• Non-Surgical Treatments: If it’s mild periodontitis, less invasive procedures could be used to treat it. Many of them involve some form of invasion in order to remove the diseased parts of your gums and tissue, which then results in healing.

  • Scaling: It’s when a dentist uses instruments like a dental scraper, an ultrasonic device, or a laser in order to remove or “scale” tartar and bacteria from your tooth surfaces and the pockets beneath your gums.

  • Root Planing: This involves smoothening or “planning” out the root surfaces. This discourages further buildup of bacteria and tartar. It also removes bacterial byproducts that irritate the gums and delays healing or gum reattachment to tooth surfaces.

  • Antibiotics: Since bacterial infection causes plaque and tartar to form, addressing the bacteria by killing them with antibiotics might be a worthwhile avenue to explore. This includes the following:

  • Topical Antibiotics: Antibacterial mouthwash or mouth rinses can help. So does the insertion of antibacterial gels full of antibiotics in the spaces between your gums and teeth or deep pockets after deep cleaning.

  • Oral Antibiotics: If you want to systematically lower the bacterial population of your mouth and kill off the infection in your gums, you might need to take a prescription-only oral antibiotic too.

  • Surgical Treatments: Dental surgery might be called for if you have advanced periodontitis. If you have severe-enough periodontal disease, surgical intervention might be called for in order to ensure the best dental outcome.

  • Gingivectomy: Like an appendectomy, this involves the surgical removal of gingival or diseased gums to promote healing and replacement of the removed gums with new soft tissue.

  • Flap Surgery: Also known as pocket reduction surgery, it involves having the periodontist make tiny cuts in your gum to lift a section of gum tissue back, which exposes the roots for super-effective root planing and scaling.

    Due to the fact that periodontal disease leads to loss of bone, the underlying bone might be contoured by surgery before putting a suture on the gum tissue to put it back into its original place. While you heal up, it becomes easier to clean these problematic areas to maintain gum health.

  • Soft Tissue Grafts: This involves reinforcing the damaged gums or soft tissue with grafts to reduce your gum line recession. It’s typically handled by the removal of a small amount of gum tissue from your palate or the roof of your mouth.

    The periodontist could also use tissue from another donor. Afterwards, this tissue is attached to the affected site. This adds to your receding gums, covers exposed tooth roots, and gives your teeth a more pleasant look when all is said and done.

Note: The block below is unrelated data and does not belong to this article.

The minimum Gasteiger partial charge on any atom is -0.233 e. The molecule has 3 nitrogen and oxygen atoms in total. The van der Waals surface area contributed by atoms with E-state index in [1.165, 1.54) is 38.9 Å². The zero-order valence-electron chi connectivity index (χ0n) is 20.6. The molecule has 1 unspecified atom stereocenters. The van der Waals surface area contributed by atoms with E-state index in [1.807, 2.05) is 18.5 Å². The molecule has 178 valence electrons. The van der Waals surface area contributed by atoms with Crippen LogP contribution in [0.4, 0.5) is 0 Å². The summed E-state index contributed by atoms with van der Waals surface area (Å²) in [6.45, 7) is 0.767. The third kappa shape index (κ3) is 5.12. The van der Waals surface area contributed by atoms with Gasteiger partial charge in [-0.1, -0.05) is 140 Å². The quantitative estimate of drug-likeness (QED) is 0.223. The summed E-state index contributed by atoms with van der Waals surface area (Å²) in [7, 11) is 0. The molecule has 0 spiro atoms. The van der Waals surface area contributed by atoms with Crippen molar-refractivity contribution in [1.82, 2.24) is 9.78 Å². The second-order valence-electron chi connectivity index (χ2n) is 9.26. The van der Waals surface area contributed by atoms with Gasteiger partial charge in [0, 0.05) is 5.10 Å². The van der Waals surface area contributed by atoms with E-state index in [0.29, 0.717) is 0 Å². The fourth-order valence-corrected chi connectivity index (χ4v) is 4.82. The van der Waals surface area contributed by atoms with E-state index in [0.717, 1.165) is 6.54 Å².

• Bone Grafting: In order to deal with periodontitis-induced bone loss or bone destruction of the bone surrounding the tooth root and socket, bone grafting might be called for. It involves grafting small fragments of your own bone to the affected site.

    The bone could also be donated by a matching donor or synthetic in nature. Bone grafting assists you a great deal in preventing tooth loss and resolving loosened teeth. It also acts as a regrowth platform for your natural bone as your jaw heals.

  • Guided Tissue Regeneration: This method regrows the bone lost to bacteria and periodontal disease. This approach involves the placement of a special biocompatible fabric between the tooth and bone by the dentist.

    The material shields the recently deep-cleaned area from unwanted tissue, allowing healing to happen and enabling bone to grow or develop back instead.

  • Tissue-Stimulating Proteins: This technique involves applying gel to a diseased tooth root to stimulate it. It contains the same proteins found in tooth enamel development, which in turn stimulates healthy tissue and bone growth.

To Summarize

Systemic and ongoing gum inflammation can develop into periodontal disease or periodontitis. This is when pockets grow between the teeth and gums that are filled with bacteria, tartar, and plaque. Chronic gum inflammation is taxing to your immune system.

Over time, these pockets become deeper and worsen, filling the mouth with larger bacterial populations. If left untreated, your gingivitis can graduate towards periodontitis due to the loss of bone and tissue, which can also lead to tooth loss.

Thantakit International Dental Center is Thailand’s longest established dental center. Situated in Bangkok, our clinic is renowned across the world as a destination for world-class dentistry, with most of our patients flying to us from Australia.

Please contact us today and get a FREE dental consultation.